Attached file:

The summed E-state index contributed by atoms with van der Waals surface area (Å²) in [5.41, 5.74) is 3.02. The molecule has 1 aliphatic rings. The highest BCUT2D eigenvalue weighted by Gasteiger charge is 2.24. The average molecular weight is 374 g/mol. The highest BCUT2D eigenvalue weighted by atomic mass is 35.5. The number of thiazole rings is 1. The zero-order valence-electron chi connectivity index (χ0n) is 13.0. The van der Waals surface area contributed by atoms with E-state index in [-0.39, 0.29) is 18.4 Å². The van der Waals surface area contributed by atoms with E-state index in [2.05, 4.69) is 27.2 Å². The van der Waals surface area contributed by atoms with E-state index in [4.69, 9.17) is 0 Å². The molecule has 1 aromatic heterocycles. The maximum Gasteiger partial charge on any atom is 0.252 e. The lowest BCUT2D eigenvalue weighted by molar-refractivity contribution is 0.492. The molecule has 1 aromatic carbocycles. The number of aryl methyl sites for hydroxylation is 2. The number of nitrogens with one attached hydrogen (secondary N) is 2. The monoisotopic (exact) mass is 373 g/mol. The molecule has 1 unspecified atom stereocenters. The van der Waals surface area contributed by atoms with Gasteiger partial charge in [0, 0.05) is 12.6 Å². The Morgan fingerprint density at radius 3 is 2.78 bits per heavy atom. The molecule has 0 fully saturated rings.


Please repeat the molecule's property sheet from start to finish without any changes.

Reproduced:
The summed E-state index contributed by atoms with van der Waals surface area (Å²) in [5.41, 5.74) is 3.02. The molecule has 1 aliphatic rings. The highest BCUT2D eigenvalue weighted by Gasteiger charge is 2.24. The average molecular weight is 374 g/mol. The highest BCUT2D eigenvalue weighted by atomic mass is 35.5. The number of thiazole rings is 1. The zero-order valence-electron chi connectivity index (χ0n) is 13.0. The van der Waals surface area contributed by atoms with E-state index in [-0.39, 0.29) is 18.4 Å². The van der Waals surface area contributed by atoms with E-state index in [2.05, 4.69) is 27.2 Å². The van der Waals surface area contributed by atoms with E-state index in [4.69, 9.17) is 0 Å². The molecule has 1 aromatic heterocycles. The maximum Gasteiger partial charge on any atom is 0.252 e. The lowest BCUT2D eigenvalue weighted by molar-refractivity contribution is 0.492. The molecule has 1 aromatic carbocycles. The number of aryl methyl sites for hydroxylation is 2. The number of nitrogens with one attached hydrogen (secondary N) is 2. The monoisotopic (exact) mass is 373 g/mol. The molecule has 1 unspecified atom stereocenters. The van der Waals surface area contributed by atoms with Gasteiger partial charge in [0, 0.05) is 12.6 Å². The Morgan fingerprint density at radius 3 is 2.78 bits per heavy atom. The molecule has 0 fully saturated rings.